Let's talk a little about game design. As a researcher and teacher, I sometimes find it difficult to express in words exactly what it is that game design is, or what I hope to teach to outsiders--even to gamers themselves sometimes. Capturing exactly what the difference is between design decisions and development process is difficult, since "good" design often fades into the background because it just works. As a player, one rarely notices all the individual rules and decisions that have been made, the experience occupies the conscious mind.
Discussing game design is difficult because it is a second-order task. A designer constructs the rules, environment, etc. but always in hopes that the player will experience something that is greater than the sum of those parts. When set in motion, the player(s), rules, environment and fiction all combine and create something that is not obviously discernible from a list of the game's rules. Further, since it is the player whom we as designers are trying to affect somehow, their perception and personal interpretation of what is happening is more important than what the game design document says should be the result. (Not that players can't be wrong or ignorant, but we still have to deal with their perception of our work.)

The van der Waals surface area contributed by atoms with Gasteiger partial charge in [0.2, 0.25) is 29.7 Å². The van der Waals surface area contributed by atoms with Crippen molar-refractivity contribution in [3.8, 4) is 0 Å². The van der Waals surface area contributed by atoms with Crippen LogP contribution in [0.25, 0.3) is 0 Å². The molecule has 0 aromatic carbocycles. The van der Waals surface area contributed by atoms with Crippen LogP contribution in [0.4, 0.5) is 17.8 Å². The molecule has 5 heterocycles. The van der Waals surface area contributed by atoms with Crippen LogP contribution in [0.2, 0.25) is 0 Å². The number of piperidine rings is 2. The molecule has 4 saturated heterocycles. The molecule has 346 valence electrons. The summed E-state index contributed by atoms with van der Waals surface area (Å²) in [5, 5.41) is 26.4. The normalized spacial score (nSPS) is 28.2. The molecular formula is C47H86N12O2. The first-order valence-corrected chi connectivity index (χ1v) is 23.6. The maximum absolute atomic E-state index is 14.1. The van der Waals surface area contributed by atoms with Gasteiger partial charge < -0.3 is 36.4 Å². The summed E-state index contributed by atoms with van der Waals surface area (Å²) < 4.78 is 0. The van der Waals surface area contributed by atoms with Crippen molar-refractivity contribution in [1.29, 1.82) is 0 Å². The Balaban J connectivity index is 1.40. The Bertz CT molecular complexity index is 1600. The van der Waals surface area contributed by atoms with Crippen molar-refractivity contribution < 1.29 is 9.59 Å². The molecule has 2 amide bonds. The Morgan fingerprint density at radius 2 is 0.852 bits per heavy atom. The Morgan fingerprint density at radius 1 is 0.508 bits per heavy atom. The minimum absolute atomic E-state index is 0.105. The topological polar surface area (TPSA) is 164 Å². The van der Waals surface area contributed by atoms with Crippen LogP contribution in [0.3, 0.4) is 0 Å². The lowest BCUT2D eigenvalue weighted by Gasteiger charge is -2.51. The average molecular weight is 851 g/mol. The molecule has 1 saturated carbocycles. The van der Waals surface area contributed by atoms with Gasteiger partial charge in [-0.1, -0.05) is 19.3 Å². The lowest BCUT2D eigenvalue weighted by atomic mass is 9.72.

Finally, discussing the design of the kinds of games I like is very difficult, because there is very little opportunity for experimentation to verify any hypotheses about the way the game works. That is, I'm not often able to change one rule and see how it plays out. The games are sealed and finished, I can't tamper with them myself very often. Even in franchise games such as Assassin's Creed or Mass Effect, which are largely similar, many changes have been made between iterations, so it becomes difficult to nail down exactly what cause has led to which effect.
Everyone has been playing this game, from my parents to the most dedicated videogame critic I know—Draw Something. Though it may in the end turn out to be a flash in the pan, Zynga see some potential there, and have bought out the developer, OMGPOP. The thing that stands out to me about Draw Something, though, is just how un-Zynga-like it is at the moment. In fact, this is probably the least “gamified” casual, super-popular iPhone type game I’ve played.
OK, least gamified game is a pretty horrible turn of phrase, I realise this. But I’m talking about all the additional stuff that frames the gameplay loop in games like FarmVille or TinyTower: the gathering of currency, the limited number of moves or actions you can perform in a set time, the dozens of ways you can display your accomplishments to your friends, and the social pressure that comes with all that. With Draw Something, the only Facebook integration is the handy method for finding people to play the game with. That’s it. There’s no badges to earn, there’s nothing to buy with real cash, none of that. All the game wants you to do is draw and guess.